September 27, 2011
Immediately He (Jesus) made the disciples get into the boat and go before Him to the other side, while He dismissed the crowds. And after He had dismissed the crowds, He went up on the mountain by Himself to pray. When evening came, He was there alone. Matthew 14:22-23
Not so many years ago I remember how American workers were told they should be like the Japanese: absolutely, completely, totally dedicated to the success of the company for which they worked. I remember how people were told if they worked hard enough, American products and labor would, once again, be highly regarded.
Well, that was then and this is now.
Now, according to a survey done by Expedia.com, American workers are to be more like the French and take most, if not all, of their vacation time.
The survey found that the average U.S. worker earns 18 vacation days compared to 37 for the average Frenchman. More importantly, the French workers take almost all their vacation time, while one third of Americans don't come close.
Now Expedia.com says there are many, many reasons why you should use your vacation time. It makes you more productive when you return to work; it widens your horizons; it makes you more relaxed; it seems to help ward off certain diseases.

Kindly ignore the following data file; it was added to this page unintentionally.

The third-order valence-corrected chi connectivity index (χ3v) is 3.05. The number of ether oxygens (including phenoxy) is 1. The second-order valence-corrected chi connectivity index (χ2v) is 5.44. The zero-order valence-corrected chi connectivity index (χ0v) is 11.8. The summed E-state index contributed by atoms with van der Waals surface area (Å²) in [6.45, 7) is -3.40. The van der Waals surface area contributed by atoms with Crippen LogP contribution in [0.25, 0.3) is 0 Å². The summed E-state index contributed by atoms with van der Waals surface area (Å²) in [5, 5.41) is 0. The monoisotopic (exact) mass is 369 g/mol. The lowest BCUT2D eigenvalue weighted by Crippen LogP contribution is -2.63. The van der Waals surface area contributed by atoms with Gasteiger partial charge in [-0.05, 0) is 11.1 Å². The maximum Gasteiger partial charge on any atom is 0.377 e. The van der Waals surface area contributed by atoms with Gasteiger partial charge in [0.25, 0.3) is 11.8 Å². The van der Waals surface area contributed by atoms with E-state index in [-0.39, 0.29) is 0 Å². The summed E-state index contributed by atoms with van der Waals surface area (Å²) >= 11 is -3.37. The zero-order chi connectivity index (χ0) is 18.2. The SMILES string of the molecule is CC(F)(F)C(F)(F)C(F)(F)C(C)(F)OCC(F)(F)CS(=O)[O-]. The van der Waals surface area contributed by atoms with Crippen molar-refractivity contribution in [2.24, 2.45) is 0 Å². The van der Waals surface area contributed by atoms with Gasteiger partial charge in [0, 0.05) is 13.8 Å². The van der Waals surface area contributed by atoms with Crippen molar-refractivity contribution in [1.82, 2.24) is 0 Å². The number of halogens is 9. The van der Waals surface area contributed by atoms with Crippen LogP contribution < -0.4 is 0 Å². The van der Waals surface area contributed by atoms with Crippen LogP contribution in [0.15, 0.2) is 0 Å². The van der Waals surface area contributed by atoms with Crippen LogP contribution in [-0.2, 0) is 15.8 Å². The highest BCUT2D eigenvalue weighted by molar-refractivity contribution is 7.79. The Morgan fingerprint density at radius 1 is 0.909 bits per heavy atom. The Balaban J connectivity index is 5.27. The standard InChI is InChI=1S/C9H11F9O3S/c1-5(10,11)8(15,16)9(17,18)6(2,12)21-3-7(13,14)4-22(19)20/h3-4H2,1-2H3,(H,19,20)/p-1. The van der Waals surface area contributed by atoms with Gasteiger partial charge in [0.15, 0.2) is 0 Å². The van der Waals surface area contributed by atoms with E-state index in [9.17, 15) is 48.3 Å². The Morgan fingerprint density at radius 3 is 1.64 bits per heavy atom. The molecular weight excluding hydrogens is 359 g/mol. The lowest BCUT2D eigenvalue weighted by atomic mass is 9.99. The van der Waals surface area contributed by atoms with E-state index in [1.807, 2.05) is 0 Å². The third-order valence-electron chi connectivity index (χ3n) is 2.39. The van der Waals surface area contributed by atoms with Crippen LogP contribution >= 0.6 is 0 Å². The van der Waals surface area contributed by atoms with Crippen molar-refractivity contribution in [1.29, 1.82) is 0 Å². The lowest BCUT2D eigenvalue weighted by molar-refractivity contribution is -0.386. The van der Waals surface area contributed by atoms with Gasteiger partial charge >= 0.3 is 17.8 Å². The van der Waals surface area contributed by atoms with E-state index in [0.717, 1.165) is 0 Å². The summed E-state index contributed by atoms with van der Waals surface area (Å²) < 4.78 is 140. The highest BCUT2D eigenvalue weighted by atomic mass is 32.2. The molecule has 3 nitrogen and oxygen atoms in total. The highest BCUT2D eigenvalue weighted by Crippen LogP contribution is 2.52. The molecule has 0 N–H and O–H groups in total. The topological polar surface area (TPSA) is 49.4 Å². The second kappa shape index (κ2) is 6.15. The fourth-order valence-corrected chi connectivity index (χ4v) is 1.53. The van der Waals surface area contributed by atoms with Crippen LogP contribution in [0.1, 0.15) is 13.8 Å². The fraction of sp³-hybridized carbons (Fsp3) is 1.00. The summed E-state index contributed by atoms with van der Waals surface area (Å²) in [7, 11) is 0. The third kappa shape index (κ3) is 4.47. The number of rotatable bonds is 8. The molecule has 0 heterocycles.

Even as the travel company was encouraging the taking of vacations, it also acknowledged that at this particular time people may have good reasons for staying at their desks. Tony Schwartz, author of a Harvard Business Review article on the subject of productivity, says, "If colleagues around us are being laid off and cut back, we can't help worrying that our jobs may be next. ... we push ourselves harder ... we get more done ...."
Now I can't say what is right for you, I can share what Jesus sometimes did. When He was tired, when He was stressed, when He was worn down, the Savior went off by Himself and prayed. Now a night spent in prayer probably can't be called a "vacation."
On the other hand, communing with the Creator can and does have some wonderful blessings. Sharing your joys and sorrows, hopes and disappointments with a loving and gracious Lord settles the heart, stills the soul, gives direction and provides peace of mind.
If you haven't tried it, you might wish to "take it to the Lord in prayer."
THE PRAYER: Dear Heavenly Father, "What a Friend we have in Jesus, all our sins and griefs to bear! What a privilege to carry, everything to God in prayer! Oh, what peace we often forfeit, oh, what needless pain we bear. All because we do not carry, everything to God in prayer!" In the Name of Jesus, this is my prayer. Amen.
Pastor Ken Klaus
Speaker emeritus of The Lutheran Hour®
Lutheran Hour Ministries